Python Integer: Explained With Example Code

The Python integer is a non-fractional number, like 1, 2, 45, -1, -2, and -100. It’s one of the three types of numbers Python supports natively, the other being floating point numbers and complex numbers.

Max size of a Python integer

Unlike many other programming languages, integers in Python 3 can have large values. In fact, they are unbounded, meaning there is no limit to their size, for example:

>>> num = 98762345098709872345000
>>> num + 1
98762345098709872345001

Of course there is a limit, since your computer does not have unlimited memory. However, for all practical purposes you don’t have to worry about it.

Integer types

Unlike Python 2 and many other languages, Python 3 has only one type of integer. This is part of Python’s aspiration to be a clean, easy to learn language. It’s one less thing we have to worry about. For more details, see PEP-0237.

Converting from and to an integer

String to integer

To convert a string to integer in Python, use the int() function:

>>> int('100')
100

Integer to string

To convert an integer to string in Python, use the str() function:

>>> str(200)
'200'

Float to integer

To convert a float to an integer, use the int() function:

>>> int(2.3)
2

Python random integer

Many use cases require a random integer. For this, you need to import the random library. Be warned that this offers pseudo randomness, which is not suitable for cryptography.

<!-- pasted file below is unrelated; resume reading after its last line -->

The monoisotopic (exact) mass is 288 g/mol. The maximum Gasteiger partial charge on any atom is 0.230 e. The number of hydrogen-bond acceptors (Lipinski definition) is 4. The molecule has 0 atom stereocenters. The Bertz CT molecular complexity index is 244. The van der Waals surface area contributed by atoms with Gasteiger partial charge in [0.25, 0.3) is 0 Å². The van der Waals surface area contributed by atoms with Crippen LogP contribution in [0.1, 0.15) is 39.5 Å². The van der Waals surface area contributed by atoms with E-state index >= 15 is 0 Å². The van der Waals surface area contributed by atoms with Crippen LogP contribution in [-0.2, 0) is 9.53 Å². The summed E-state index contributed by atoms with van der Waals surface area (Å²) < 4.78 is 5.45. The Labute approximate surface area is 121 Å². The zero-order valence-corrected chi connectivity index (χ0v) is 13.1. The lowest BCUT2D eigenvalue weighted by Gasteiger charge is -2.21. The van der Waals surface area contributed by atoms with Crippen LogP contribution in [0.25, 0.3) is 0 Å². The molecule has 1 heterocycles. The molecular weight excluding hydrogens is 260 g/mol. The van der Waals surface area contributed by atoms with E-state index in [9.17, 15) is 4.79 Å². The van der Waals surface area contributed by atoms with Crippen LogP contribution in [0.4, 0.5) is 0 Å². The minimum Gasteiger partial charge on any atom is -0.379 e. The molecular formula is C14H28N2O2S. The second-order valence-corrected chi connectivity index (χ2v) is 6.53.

Let’s get a random number:

>>> import random
>>> random.randint(1,10)

The above instruction returns a pseudo random number from in to 10 inclusive, which means including 1 and 10. For full details of the random module, visit the Python documentation.

Is it a Python integer?

To check if a value is an integer, we can use the type() function. It will return int for integers. Here’s a simple example of how to use this in an if-statement:

>>> type(2)
int
>>> if isinstance(2, int):
...     print('An integer')
... 
An integer

Don’t use if type(2) == int.
Using isinstance() is almost always the better, cleaner way and covers more use cases, like subclasses.

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About the author

Erik is the owner of Python Land and the author of many of the articles and tutorials on this website. He's been working as a professional software developer for 25 years, and he holds a Master of Science degree in computer science. His favorite language of choice: Python!